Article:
Simplify the budget speech for every citizen

This is the beginning of yet another series; this one is on the recently delivered budget speech by the Honourable Minister. There are things in which a lot of Batswana have been closed out of engaging with, from lack of understanding or lack of appreciation.

The budget speech is one of these. There are few things that bring us together as a nation, besides our patriotic undying support of the Zebras and our commitment to “go tlaa siama.” Perhaps we are more aware than we give ourselves credit for, of our capacity go siamisa. It is from this perspective that this series is authored.

As with every instance where things outside of the general knowledge of this columnist are discussed, a disclaimer is made. Without claiming imposter syndrome, particularly because knowledgeable or not, the state of the country, including its economy and budget is of great concern to all its citizens, here goes: The author of this piece is neither an economist nor a politician. The views here expressed are therefore limited to a social justice perspective and as such take certain and very specific needs into consideration, operating from a view that demands and insists on inclusion and intersection.

The budget speech this year was handed down in early February 2019, as usual – a form of intention setting for the country’s government, of resolutions and goals hoped to be achieved with what she has in her pockets. It was the first of it’s kind offered under the leadership of the current President, His Excellency Mokgweetsi Masisi. So it was necessary that the priorities of His Excellency be highlighted at the introduction of the speech: good governance and respect of the rule of law. It is the definitions or really the characteristics of these that we concern ourselves with for this read.

Good Governance has certain characteristics, which may be summarised as follows: accountability and transparency of the leadership, which endeavors to be effective and efficient, following the law. In good governance, the leadership undertakes to be consensus oriented in allowing civic participation in national issues as well as being responsive. Most importantly, the leadership promises to be equitable and inclusive.  Policies and decisions would therefore be made from the citizen’s input. This means matters of concern to citizens are taken into great consideration, policies are implemented to deal with them, and the public service enforces and reflects these.

Since the coming into leadership of the current administration, the phrase ‘the rule of law’ has become rather popularly used, moreso, to my recollection than previously. The rule of law, similar to good governance demands accountability of all institutions and persons, to laws that are publicly known, equally enforced, and independently adjudicated, in a manner consistent with international human rights standards and practices.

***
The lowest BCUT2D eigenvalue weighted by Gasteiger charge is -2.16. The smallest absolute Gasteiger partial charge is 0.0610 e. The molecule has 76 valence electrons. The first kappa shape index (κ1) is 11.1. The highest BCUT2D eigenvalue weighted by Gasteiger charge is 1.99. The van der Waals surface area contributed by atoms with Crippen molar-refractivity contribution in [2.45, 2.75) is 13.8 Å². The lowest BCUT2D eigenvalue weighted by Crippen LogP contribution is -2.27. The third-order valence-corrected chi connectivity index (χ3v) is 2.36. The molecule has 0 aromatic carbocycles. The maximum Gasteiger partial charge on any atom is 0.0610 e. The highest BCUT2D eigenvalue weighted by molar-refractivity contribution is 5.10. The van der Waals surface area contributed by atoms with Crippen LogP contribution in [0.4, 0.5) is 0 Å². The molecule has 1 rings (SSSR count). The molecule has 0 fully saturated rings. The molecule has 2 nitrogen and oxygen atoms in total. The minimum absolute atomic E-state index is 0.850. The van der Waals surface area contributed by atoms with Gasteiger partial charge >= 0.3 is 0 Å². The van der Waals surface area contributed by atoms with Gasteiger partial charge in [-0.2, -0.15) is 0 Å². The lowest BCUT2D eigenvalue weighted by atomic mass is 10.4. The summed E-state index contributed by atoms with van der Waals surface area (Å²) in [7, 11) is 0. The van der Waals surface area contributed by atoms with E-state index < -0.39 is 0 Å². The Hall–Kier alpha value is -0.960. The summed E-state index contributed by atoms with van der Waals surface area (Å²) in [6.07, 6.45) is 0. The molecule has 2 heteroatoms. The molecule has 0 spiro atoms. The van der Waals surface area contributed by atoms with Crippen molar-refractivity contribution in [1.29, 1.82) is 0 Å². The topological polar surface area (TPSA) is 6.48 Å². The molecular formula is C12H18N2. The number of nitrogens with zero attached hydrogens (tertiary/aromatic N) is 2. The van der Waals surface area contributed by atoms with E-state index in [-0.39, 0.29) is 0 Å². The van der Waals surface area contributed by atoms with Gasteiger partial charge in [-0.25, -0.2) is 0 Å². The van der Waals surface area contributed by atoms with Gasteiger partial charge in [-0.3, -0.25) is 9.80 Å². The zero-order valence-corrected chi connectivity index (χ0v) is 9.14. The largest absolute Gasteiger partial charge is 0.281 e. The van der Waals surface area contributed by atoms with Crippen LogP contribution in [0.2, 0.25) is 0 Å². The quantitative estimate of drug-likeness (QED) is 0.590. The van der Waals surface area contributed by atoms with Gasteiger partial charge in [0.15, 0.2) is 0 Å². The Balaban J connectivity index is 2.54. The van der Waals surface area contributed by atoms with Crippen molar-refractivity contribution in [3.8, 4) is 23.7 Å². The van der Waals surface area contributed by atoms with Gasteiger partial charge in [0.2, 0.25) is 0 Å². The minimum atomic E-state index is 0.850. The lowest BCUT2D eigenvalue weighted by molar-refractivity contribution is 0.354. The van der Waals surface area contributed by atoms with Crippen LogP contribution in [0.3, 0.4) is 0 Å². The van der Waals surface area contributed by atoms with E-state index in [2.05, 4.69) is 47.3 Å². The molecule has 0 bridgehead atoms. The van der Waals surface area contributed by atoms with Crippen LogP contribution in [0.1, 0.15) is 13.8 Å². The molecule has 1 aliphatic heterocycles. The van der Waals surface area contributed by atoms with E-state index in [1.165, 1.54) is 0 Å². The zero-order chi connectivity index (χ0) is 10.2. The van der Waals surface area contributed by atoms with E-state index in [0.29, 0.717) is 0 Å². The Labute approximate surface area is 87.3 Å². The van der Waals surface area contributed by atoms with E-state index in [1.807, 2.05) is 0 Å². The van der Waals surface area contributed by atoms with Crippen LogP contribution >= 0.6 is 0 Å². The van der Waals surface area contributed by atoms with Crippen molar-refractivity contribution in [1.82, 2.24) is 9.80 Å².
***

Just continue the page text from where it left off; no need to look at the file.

The law is supremely held and fairness therein is demanded in such a system of governance. There is an expectation of separation of powers, transparency in procedure and law, as well as clarity and thereby avoidance of arbitrariness.

These two “cardinal principles” demand clarity, transparency, dialogue, debate and open ended conclusions, taking into consideration the above, that citizen participation in leadership be of paramount consideration, with an emphasis on terms such as inclusive, equitable and fair.

Over the past week, economists, finance specialists and politicians have had their go at the budget speech, questioning, congratulating and unpacking, as it were. Social justice practitioners have publicly, had little engagement with the speech and proposals therein made, perhaps mainly because it is easy to assume that in a state of capitalism as the one we live in, things like the budget speech are actually elitist, and far beyond the comprehension of many who should otherwise engage with it, and therefore, making it not only inaccessible, but just another thing, in a squadron of factors and considerations that deeper entrench the separation we have from our leadership. This, I suspect, is the case because the privilege to be able to understand and interpret the speech, is not one enjoyed by most. 

The series is not advocating, per se for the Minister to make simple or de-codify, the budget speech. It is, however believed that in order to adequately claim fair inclusion, there has to be public understanding and engagement with the speech. It would be beneficial to put the two cardinal considerations to the proposals made, and those unmade, with specific regard had to the concerns that Batswana might have, today, to see how representative of the needs of the country, the exercise is, and whether it actually addresses these. In the next pieces, we will dive into the contents of the speech.

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